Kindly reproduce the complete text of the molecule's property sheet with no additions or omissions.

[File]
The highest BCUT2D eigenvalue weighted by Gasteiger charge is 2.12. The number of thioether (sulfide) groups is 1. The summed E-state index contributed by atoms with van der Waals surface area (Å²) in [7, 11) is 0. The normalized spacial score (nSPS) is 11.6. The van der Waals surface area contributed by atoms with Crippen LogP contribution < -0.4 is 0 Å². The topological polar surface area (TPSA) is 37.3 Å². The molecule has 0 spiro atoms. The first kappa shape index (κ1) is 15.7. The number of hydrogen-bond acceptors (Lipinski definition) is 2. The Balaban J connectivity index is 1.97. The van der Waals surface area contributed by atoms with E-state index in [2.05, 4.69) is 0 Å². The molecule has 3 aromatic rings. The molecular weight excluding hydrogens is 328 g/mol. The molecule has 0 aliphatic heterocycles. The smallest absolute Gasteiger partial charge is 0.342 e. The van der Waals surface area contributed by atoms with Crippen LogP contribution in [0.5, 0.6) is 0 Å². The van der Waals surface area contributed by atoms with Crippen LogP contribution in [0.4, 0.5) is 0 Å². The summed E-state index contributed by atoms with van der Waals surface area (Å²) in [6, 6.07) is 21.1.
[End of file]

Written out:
The highest BCUT2D eigenvalue weighted by Gasteiger charge is 2.12. The number of thioether (sulfide) groups is 1. The summed E-state index contributed by atoms with van der Waals surface area (Å²) in [7, 11) is 0. The normalized spacial score (nSPS) is 11.6. The van der Waals surface area contributed by atoms with Crippen LogP contribution < -0.4 is 0 Å². The topological polar surface area (TPSA) is 37.3 Å². The molecule has 0 spiro atoms. The first kappa shape index (κ1) is 15.7. The number of hydrogen-bond acceptors (Lipinski definition) is 2. The Balaban J connectivity index is 1.97. The van der Waals surface area contributed by atoms with E-state index in [2.05, 4.69) is 0 Å². The molecule has 3 aromatic rings. The molecular weight excluding hydrogens is 328 g/mol. The molecule has 0 aliphatic heterocycles. The smallest absolute Gasteiger partial charge is 0.342 e. The van der Waals surface area contributed by atoms with Crippen LogP contribution in [0.5, 0.6) is 0 Å². The van der Waals surface area contributed by atoms with Crippen LogP contribution in [0.4, 0.5) is 0 Å². The summed E-state index contributed by atoms with van der Waals surface area (Å²) in [6, 6.07) is 21.1.